A new perspective on Phantom Eye Syndrome

Researchers from the University of Liverpool have found that approximately half of patients who have an eye removed because of a form of eye cancer experience `phantom eye syndrome.’

Patients with the condition experience “seeing” and pain in the eye that is no longer there. Researchers assessed 179 patients whose eye had been removed as a result of a cancer, called intraocular melanoma.

They found that more than a third of the patients experienced phantom eye symptoms every day. In most patients, the symptoms ceased spontaneously, but some patients reported that they have to do something to stop the sensation, such as distracting themselves or blinking.

The ‘phantom’ sensations often start several weeks after the eye is removed, eventually subsiding over time. Most see only patterns or colours, but some feel they see people and scenes.

More than one-in-four reported that they sometimes feel that they can even see what is actually happening around them. A similar number feel pain in the non-existent eye.

The researchers found that a fifth of patients find these sensations pleasurable, but a similar number are disturbed by them.

Health psychologist Laura Hope-Stone, from the University’s Institute of Psychology, Health and Society (IPHS) who led the research, said: “To our knowledge, this is the largest study of phantom symptoms in patients who have lost an eye for intraocular melanoma.

We carried out the study because many patients have told me about symptoms like this when I see them after surgery for psychological support, but we did not know exactly how common they are.”

Phantom Eye Syndrome: When People Without Eyes Can Still See

The phenomenon is similar to phantom limb pain, in which people who lose an arm or leg continue to feel pain in the missing limb, said study co-author Bertil Damato, director of ocular oncology at the University of California-San Francisco.

About 28% of patients experienced “vision” in the missing eye - such as complex images of people - and half reported “visual sensations,” such as colors or shapes, according to the study, published in Ophthalmology. One-quarter of patients had pain in the missing eye.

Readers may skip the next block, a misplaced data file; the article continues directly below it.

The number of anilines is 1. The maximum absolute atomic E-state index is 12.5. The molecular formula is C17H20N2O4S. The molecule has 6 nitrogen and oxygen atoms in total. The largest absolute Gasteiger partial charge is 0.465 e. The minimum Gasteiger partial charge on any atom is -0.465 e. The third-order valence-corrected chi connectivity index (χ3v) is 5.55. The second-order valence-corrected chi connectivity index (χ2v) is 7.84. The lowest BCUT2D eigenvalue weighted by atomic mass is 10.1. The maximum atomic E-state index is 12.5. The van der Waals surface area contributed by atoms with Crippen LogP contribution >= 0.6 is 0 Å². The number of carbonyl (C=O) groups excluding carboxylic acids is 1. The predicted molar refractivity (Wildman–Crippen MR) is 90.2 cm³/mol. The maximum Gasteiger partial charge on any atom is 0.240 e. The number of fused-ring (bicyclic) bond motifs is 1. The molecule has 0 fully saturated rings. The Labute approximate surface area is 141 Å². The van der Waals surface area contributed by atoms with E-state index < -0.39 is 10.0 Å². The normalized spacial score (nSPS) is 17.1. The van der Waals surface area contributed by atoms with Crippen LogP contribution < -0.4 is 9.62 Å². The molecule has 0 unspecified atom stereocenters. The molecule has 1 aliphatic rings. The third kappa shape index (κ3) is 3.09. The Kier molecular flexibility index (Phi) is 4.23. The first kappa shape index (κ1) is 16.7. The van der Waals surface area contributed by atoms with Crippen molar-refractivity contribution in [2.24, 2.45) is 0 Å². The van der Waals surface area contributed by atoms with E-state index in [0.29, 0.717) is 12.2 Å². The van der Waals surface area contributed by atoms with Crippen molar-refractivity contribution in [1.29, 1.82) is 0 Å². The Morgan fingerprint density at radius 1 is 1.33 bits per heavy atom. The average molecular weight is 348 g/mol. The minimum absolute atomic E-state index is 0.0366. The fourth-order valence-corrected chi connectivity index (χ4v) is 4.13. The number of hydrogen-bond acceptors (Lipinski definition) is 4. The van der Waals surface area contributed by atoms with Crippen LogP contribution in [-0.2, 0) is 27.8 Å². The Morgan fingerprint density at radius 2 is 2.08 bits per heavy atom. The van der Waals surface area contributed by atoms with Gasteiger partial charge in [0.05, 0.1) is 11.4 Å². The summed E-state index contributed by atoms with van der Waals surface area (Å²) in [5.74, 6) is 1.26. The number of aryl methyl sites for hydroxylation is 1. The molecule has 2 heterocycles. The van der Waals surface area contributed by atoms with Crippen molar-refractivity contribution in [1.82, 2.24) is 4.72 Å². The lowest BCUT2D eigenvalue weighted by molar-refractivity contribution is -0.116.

All 179 patients in the study had undergone surgery for a rare form of melanoma, uveal melanoma, that develops in the eye.

Health psychologist, Dr Steve Brown, also from IPHS, added: “The size of the study means we can now tell whether certain kinds of people are more likely to have phantom symptoms.

They are most common in younger patients, and having pain in the non-existent eye is more likely in patients who are anxious or depressed, although we don’t yet know why that’s the case.”

A new perspective on Phantom Eye Syndrome Professor Heinrich Heimann, who leads the Liverpool Ocular Oncology Centre at the Royal Liverpool University Hospital where the study was conducted, and the largest of the four UK centres which treat ocular melanoma, said: “These results are important because now we can tell patients not to be alarmed if they experience visual sensations or pain afterwards.

We can also warn them that, unfortunately, removing an eye does not guarantee that there will be no pain weeks or months afterwards.”

Some patients said that darkness or fatigue caused their symptoms to flare up. Some found that they could make the visual sensations go away by resting, rubbing their eyes, blinking or distracting themselves, he said.


The study is part of the Liverpool Psychology in Cancer Care Research Group’s programme of research into psychological and emotional aspects of the experience of cancer and treatment. The group is part of the Psychology of Healthcare Research Group in the Institute of Psychology, Health and Society.

The research is published in Ophthalmology: http://dx.doi.org/10.1016/j.ophtha.2015.04.005

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